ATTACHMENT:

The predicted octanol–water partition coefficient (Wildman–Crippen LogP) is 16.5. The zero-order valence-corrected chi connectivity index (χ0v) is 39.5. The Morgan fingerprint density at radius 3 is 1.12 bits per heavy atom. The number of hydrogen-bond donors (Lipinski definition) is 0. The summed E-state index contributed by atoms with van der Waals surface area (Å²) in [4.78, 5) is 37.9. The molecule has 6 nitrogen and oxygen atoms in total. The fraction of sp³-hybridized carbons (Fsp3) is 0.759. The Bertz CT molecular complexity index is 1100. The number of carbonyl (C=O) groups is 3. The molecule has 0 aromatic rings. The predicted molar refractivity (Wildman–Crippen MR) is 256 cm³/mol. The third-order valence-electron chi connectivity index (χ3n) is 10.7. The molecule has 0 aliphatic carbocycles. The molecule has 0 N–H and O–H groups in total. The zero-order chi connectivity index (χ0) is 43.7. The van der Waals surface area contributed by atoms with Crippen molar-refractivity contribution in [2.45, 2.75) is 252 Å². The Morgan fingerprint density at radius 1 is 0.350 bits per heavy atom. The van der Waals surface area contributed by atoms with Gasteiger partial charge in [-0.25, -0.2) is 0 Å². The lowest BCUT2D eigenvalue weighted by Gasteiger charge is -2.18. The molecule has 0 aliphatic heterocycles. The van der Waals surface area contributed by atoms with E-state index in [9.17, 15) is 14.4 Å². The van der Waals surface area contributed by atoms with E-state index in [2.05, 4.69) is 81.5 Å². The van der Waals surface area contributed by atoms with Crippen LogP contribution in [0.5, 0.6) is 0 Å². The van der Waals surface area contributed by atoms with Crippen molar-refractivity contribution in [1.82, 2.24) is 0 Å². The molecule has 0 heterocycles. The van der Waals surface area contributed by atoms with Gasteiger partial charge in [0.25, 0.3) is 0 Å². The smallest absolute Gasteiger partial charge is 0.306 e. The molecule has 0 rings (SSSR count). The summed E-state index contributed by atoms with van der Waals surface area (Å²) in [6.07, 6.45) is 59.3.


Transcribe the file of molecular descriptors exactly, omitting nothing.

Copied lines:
The predicted octanol–water partition coefficient (Wildman–Crippen LogP) is 16.5. The zero-order valence-corrected chi connectivity index (χ0v) is 39.5. The Morgan fingerprint density at radius 3 is 1.12 bits per heavy atom. The number of hydrogen-bond donors (Lipinski definition) is 0. The summed E-state index contributed by atoms with van der Waals surface area (Å²) in [4.78, 5) is 37.9. The molecule has 6 nitrogen and oxygen atoms in total. The fraction of sp³-hybridized carbons (Fsp3) is 0.759. The Bertz CT molecular complexity index is 1100. The number of carbonyl (C=O) groups is 3. The molecule has 0 aromatic rings. The predicted molar refractivity (Wildman–Crippen MR) is 256 cm³/mol. The third-order valence-electron chi connectivity index (χ3n) is 10.7. The molecule has 0 aliphatic carbocycles. The molecule has 0 N–H and O–H groups in total. The zero-order chi connectivity index (χ0) is 43.7. The van der Waals surface area contributed by atoms with Crippen molar-refractivity contribution in [2.45, 2.75) is 252 Å². The Morgan fingerprint density at radius 1 is 0.350 bits per heavy atom. The van der Waals surface area contributed by atoms with Gasteiger partial charge in [-0.25, -0.2) is 0 Å². The lowest BCUT2D eigenvalue weighted by Gasteiger charge is -2.18. The molecule has 0 aliphatic heterocycles. The van der Waals surface area contributed by atoms with E-state index in [9.17, 15) is 14.4 Å². The van der Waals surface area contributed by atoms with E-state index in [2.05, 4.69) is 81.5 Å². The van der Waals surface area contributed by atoms with Crippen LogP contribution in [0.5, 0.6) is 0 Å². The van der Waals surface area contributed by atoms with Crippen molar-refractivity contribution in [1.82, 2.24) is 0 Å². The molecule has 0 heterocycles. The van der Waals surface area contributed by atoms with Gasteiger partial charge in [0.25, 0.3) is 0 Å². The smallest absolute Gasteiger partial charge is 0.306 e. The molecule has 0 rings (SSSR count). The summed E-state index contributed by atoms with van der Waals surface area (Å²) in [6.07, 6.45) is 59.3.